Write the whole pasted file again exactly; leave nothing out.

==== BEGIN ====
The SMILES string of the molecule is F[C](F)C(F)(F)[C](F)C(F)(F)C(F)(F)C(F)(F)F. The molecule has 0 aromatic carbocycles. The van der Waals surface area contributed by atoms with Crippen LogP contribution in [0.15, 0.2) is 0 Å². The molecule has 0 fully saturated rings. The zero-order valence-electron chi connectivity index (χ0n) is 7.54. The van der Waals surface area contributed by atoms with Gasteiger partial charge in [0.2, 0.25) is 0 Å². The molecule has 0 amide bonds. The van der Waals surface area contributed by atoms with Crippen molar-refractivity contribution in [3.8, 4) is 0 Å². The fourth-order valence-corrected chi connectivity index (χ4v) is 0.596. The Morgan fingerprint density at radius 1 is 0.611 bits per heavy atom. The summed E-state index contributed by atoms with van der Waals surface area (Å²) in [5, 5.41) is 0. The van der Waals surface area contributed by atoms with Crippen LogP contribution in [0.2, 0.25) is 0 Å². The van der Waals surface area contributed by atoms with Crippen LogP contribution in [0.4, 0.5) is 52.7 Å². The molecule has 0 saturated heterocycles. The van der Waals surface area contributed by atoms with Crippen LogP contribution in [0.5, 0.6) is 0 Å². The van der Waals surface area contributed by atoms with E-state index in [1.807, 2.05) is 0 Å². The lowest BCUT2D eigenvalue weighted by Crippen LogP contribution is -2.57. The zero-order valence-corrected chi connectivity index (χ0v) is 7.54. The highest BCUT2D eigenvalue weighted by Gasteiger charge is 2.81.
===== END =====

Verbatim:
The SMILES string of the molecule is F[C](F)C(F)(F)[C](F)C(F)(F)C(F)(F)C(F)(F)F. The molecule has 0 aromatic carbocycles. The van der Waals surface area contributed by atoms with Crippen LogP contribution in [0.15, 0.2) is 0 Å². The molecule has 0 fully saturated rings. The zero-order valence-electron chi connectivity index (χ0n) is 7.54. The van der Waals surface area contributed by atoms with Gasteiger partial charge in [0.2, 0.25) is 0 Å². The molecule has 0 amide bonds. The van der Waals surface area contributed by atoms with Crippen molar-refractivity contribution in [3.8, 4) is 0 Å². The fourth-order valence-corrected chi connectivity index (χ4v) is 0.596. The Morgan fingerprint density at radius 1 is 0.611 bits per heavy atom. The summed E-state index contributed by atoms with van der Waals surface area (Å²) in [5, 5.41) is 0. The van der Waals surface area contributed by atoms with Crippen LogP contribution in [0.2, 0.25) is 0 Å². The van der Waals surface area contributed by atoms with Crippen LogP contribution in [0.4, 0.5) is 52.7 Å². The molecule has 0 saturated heterocycles. The van der Waals surface area contributed by atoms with Crippen LogP contribution in [0.5, 0.6) is 0 Å². The van der Waals surface area contributed by atoms with E-state index in [1.807, 2.05) is 0 Å². The lowest BCUT2D eigenvalue weighted by Crippen LogP contribution is -2.57. The zero-order valence-corrected chi connectivity index (χ0v) is 7.54. The highest BCUT2D eigenvalue weighted by Gasteiger charge is 2.81.